- Complete control of the workflow
- Comprehensive transactional support
- High performance
- 24×7 uptime
SQL vs MySQL
1. Fundamental Differences Between SQL and MySQL
Though SQL and MySQL sound similar and have similar work niches, there are significant differences between them. This table will throw some light on the neverending SQL vs MySQL debate:
|It was developed by IBM and is presently owned by Microsoft corporations.||Oracle owns MySQL, although MySQL AB created it.|
|SQL will charge a specific fee for using its platform.||MySQL is free and open-sourced.|
SQL is itself a Programming language.
|My SQL allows usage of many programming languages like C, C++, Java, Python, etc|
|SQL is available in different languages.||MySQL is available only in English.|
Restoration of data is fast in SQL.
|Data Restoration is a time-consuming process As it requires several statements from MySQL.|
In SQL, the data is highly secured. , cannot breach SQL firewalls easily.
Here the data is a lot more susceptible to threats because it is an open-source program.
|Flexibility||It supports XML and user-defined functions.||
It does not support XML or user-defined functions.
2. Executional Differences Between SQL and MySQL
We can execute operations in SQL by using specific keywords. Users can not use these keywords for any other purposes or variable names.
For example, some commonly used keywords are:
- SELECT: for data extraction from databases.
- UPDATE: to update data into databases.
- INSERT INTO: insert new information into the database.
- WHERE: for filtration of records according to conditions.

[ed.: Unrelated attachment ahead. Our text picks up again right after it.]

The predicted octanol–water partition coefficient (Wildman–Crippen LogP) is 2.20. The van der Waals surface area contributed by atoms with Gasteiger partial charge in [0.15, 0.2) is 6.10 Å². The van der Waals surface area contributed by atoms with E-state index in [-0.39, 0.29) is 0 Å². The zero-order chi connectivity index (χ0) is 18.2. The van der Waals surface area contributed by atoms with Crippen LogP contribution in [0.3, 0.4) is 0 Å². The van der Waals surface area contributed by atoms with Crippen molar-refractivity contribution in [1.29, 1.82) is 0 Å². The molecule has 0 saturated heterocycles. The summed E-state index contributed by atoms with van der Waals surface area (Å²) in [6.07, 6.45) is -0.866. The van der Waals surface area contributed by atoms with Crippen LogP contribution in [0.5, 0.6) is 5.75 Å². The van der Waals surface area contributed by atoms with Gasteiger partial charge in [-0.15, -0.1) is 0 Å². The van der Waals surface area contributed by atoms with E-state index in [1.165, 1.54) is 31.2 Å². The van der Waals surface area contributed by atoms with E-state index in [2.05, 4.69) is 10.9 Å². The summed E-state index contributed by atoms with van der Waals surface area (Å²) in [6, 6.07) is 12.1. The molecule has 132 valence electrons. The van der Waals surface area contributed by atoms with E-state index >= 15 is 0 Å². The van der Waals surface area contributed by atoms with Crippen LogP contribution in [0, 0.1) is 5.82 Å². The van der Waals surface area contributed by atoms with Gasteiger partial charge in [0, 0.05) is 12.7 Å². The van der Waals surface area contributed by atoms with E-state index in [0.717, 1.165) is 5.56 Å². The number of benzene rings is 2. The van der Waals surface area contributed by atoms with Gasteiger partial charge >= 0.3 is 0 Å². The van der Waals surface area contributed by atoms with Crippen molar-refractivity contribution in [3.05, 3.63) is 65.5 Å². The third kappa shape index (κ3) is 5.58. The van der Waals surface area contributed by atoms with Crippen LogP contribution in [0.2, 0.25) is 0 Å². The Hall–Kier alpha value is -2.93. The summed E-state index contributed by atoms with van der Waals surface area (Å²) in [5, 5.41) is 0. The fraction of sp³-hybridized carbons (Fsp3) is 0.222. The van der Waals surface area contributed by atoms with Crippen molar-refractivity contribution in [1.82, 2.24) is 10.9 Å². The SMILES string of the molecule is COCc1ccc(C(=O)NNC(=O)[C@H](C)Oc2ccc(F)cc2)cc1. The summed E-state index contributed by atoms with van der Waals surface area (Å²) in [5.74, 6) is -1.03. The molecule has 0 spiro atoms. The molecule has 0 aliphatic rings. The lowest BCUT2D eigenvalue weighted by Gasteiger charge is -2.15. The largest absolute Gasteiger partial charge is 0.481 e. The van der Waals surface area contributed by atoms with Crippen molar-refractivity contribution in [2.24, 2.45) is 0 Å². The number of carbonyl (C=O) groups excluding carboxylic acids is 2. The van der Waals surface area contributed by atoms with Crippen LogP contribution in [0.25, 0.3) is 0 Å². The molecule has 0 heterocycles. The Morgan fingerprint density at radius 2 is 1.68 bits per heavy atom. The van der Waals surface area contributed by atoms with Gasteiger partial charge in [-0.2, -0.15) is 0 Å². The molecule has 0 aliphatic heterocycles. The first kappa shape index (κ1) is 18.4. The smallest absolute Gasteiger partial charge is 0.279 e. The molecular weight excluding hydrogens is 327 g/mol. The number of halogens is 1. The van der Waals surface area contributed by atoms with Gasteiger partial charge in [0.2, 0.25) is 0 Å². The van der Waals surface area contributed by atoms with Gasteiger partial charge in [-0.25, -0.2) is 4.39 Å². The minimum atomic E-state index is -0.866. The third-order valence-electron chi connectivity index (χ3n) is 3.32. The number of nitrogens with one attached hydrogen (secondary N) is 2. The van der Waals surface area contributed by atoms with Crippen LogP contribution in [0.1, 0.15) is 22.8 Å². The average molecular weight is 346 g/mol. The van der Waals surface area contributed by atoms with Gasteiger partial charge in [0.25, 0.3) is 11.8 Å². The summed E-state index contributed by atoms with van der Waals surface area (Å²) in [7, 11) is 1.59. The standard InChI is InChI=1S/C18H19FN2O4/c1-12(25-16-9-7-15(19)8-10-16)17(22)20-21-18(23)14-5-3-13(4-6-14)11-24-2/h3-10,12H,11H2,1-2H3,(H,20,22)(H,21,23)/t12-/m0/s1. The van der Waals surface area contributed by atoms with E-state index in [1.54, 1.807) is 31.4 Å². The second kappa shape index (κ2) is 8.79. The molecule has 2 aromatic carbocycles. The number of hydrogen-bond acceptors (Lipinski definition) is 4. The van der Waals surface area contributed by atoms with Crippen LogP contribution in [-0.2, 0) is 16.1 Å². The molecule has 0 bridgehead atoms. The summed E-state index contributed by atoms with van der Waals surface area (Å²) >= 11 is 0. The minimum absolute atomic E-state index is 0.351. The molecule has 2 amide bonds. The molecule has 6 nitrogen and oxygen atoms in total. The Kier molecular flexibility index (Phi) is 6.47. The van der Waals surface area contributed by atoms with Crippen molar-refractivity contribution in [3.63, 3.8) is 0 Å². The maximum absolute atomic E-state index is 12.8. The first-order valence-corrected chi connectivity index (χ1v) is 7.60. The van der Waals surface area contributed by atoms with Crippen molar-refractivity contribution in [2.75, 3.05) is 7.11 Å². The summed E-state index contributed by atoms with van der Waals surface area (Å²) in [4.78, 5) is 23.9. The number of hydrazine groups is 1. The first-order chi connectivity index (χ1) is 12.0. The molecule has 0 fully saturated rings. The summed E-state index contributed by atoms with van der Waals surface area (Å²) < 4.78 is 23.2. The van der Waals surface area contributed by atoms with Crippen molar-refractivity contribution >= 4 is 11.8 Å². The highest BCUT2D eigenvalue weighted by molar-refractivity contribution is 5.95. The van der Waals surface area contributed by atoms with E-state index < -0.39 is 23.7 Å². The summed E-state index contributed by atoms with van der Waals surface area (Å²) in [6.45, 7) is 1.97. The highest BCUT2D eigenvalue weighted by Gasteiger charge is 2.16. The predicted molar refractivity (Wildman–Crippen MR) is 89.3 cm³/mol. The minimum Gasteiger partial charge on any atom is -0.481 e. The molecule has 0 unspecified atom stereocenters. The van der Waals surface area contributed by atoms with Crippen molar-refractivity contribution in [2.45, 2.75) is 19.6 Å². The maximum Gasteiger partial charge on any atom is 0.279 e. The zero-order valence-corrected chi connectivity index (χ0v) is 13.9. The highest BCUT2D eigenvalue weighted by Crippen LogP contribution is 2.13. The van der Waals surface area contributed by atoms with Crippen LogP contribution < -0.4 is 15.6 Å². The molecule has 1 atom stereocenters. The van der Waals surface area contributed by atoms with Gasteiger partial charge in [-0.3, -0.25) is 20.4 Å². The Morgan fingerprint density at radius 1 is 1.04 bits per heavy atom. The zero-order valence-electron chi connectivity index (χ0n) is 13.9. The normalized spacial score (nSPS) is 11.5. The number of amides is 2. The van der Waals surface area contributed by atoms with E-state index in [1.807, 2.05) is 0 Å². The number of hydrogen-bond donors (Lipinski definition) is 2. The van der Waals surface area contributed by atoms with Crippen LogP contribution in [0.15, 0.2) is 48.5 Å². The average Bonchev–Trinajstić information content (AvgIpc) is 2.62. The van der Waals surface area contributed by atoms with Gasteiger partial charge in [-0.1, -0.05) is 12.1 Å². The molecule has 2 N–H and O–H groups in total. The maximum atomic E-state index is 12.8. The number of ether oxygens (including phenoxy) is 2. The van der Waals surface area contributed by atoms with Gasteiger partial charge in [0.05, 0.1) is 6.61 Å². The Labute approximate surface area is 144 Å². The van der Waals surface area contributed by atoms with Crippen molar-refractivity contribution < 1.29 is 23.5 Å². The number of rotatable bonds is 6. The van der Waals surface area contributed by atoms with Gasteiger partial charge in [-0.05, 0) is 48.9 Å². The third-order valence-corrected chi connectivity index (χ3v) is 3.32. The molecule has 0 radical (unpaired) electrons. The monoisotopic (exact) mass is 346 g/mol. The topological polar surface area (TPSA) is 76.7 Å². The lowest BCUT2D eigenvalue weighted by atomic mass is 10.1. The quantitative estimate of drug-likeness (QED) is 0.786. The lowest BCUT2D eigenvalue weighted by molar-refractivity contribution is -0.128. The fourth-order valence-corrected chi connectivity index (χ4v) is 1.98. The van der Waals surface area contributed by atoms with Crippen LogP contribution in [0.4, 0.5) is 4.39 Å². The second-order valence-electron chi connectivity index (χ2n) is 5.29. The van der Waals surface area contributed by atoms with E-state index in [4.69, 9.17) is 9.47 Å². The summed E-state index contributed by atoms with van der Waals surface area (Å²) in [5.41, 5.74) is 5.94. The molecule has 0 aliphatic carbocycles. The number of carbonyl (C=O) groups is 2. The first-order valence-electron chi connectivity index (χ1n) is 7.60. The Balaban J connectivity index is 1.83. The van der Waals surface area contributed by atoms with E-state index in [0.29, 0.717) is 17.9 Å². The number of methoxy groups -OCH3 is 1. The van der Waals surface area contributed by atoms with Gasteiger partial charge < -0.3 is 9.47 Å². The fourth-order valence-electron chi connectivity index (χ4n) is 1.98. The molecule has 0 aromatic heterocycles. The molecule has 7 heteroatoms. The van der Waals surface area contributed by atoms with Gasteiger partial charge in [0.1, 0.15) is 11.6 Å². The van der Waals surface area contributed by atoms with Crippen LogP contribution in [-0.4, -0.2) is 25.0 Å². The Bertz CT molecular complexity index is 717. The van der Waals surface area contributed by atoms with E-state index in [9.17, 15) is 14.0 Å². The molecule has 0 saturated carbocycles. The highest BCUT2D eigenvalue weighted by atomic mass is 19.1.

SQL statements can be classified under six categories. The two primarily used statements are:
- DML (data manipulation language statements): These statements are used to manipulate a database and perform functions like insertion, deletion, updating, etc.
- DDL (data definition language statements): These statements help create a schema object without removing the existing structure. We can perform operations like truncating or altering data using statements like TRUNCATE, ANALYSE, DROP, ALTER, COMMENT, etc.
In addition to DML and DDL, here are the four other SQL statements:
- System control statements
- Session control statements
- Embedded SQL statements
- Transaction control statements
MySQL does not have any programming language of its own. Instead, it allows us to code in all the programming languages available in today’s market, like Java, C++, Python, etc. So, there is no hassle of learning a new language and mastering its commands.
3. Application Differences Between SQL and MySQL
SQL poses a broad spectrum of applications in the 21st century. With the rise in data-specific studies, learning SQL is one of the initial steps of stepping into the world of database management systems. Some of the fields where SQL is used are:
- Backend development:
- Data analytics
- Database administration
- Data science
We can use MySQL for running data analysis. It is used for arranging application data in a relational database that segregates data across multiple tables. It is best for applications that depend on multi-row transactions.
Tools that help build websites such as WordPress, Drupal, etc., use MySQL because it is available under various proprietary licenses. Some avenues where MySQL is used are:
- Government applications
- Social network applications
- E-commerce websites
- Video streaming applications
SQL was the first database software created by IBM developers, whereas MySQL was developed on the shortcomings of SQL. It is widely inferred that MySQL is the upgraded version of SQL, even though they are pretty different when studied in detail.
In any case, SQL and MySQL easily complement each other and cumulatively provide you with solutions pertaining to database management. Both SQL and MySQL are skills that find wide usage across industries.
From data scientists to journalists to business analysts, everyone can catalyze their data management skills with in-depth knowledge of SQL. Since it is very straightforward to learn and understand, we suggest you invest dedicated time and effort to master DBMS and MySQL to grow your careers exponentially.